TOKYO (Reuters) – Japan’s factory activity shrank for a third straight month in August amid higher oil prices and uncertainty over the global economic outlook, although the pace of decline slowed, a private sector survey showed on Wednesday.
The au Jibun Bank flash Japan manufacturing purchasing managers’ index (PMI) edged up to a seasonally adjusted 49.7 in August from 49.6 in July. The index remained below the 50.0 index point threshold, which separates contraction from expansion.
Output and new orders in the manufacturing sector shrank for a third straight month in August but at a slower pace than the previous month. Employment was unchanged, snapping 28 straight months of expansion.
“Rising oil prices were a key feature across the latest survey, with firms across both manufacturing and services reporting an impact on input costs,” said Andrew Harker, economics director at S&P Global Market Intelligence, which compiled the survey.
“Another area of common ground across the two monitored sectors was with regards to business confidence, which waned across the board amid concerns around longer-term economic conditions.”
Input prices rose at the fastest pace in three months, with firms citing higher crude oil prices. But output price inflation eased to the weakest in about two years.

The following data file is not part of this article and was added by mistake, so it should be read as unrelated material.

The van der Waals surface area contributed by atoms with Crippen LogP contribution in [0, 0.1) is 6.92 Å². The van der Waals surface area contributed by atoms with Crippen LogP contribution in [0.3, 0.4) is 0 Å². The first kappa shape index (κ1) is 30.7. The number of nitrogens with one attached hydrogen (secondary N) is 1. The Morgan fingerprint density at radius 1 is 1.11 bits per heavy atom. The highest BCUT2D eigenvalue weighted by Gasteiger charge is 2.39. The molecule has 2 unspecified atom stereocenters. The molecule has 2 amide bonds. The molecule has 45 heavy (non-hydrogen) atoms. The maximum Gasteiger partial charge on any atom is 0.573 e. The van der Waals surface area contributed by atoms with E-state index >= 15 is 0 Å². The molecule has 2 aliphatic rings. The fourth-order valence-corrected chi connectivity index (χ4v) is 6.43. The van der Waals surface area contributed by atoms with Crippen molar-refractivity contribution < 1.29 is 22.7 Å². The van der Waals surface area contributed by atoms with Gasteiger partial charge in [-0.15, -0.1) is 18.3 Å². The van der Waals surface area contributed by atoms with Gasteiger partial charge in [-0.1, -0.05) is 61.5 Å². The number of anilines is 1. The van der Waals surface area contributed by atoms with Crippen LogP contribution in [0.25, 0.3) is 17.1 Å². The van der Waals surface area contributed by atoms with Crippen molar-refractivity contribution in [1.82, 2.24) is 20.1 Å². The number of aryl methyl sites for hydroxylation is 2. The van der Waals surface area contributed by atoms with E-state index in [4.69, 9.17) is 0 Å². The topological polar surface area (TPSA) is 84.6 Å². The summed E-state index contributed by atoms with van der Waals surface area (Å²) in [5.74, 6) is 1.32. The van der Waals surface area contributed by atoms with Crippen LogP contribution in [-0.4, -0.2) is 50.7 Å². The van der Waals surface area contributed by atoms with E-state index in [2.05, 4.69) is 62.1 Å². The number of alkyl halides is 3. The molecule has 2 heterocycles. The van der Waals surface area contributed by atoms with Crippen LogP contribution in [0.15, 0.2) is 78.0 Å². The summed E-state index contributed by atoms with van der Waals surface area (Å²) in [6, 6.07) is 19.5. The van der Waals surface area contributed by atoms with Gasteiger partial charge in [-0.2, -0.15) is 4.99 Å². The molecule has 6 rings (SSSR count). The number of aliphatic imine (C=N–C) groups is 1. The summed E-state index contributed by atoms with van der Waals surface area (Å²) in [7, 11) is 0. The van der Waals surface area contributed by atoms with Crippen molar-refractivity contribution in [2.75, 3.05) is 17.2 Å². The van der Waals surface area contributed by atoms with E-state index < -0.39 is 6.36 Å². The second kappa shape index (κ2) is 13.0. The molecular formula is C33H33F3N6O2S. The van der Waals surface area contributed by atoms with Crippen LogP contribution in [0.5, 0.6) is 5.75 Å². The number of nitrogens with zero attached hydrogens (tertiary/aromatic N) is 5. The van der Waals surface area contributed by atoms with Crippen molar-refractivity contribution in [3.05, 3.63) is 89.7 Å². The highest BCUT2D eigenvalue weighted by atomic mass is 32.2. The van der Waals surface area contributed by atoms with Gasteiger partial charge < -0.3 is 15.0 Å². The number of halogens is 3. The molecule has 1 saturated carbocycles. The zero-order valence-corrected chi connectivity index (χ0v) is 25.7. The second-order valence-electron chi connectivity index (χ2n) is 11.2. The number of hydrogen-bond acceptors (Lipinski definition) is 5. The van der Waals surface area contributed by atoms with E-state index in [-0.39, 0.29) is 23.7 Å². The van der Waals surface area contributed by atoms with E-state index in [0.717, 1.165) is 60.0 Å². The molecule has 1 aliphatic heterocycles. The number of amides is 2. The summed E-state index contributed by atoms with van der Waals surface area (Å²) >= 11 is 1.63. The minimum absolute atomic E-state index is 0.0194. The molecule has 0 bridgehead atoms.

The au Jibun Bank flash services PMI expanded to a seasonally adjusted 54.3 in August, the highest in three months. The expansion was buoyed by solid gains in new orders, and new business from abroad also grew.
Japan’s core consumer prices rose 3.1% in July, holding above the central bank’s 2% inflation target for the 16th straight month.
The au Jibun Bank Flash Japan composite PMI, which combines both manufacturing and service sector activity, was at 52.6 in August from 52.2 in July. The bullish service sector drove the overall expansion, offsetting the soft manufacturing sector.
(Reporting by Kaori Kaneko. Editing by Sam Holmes)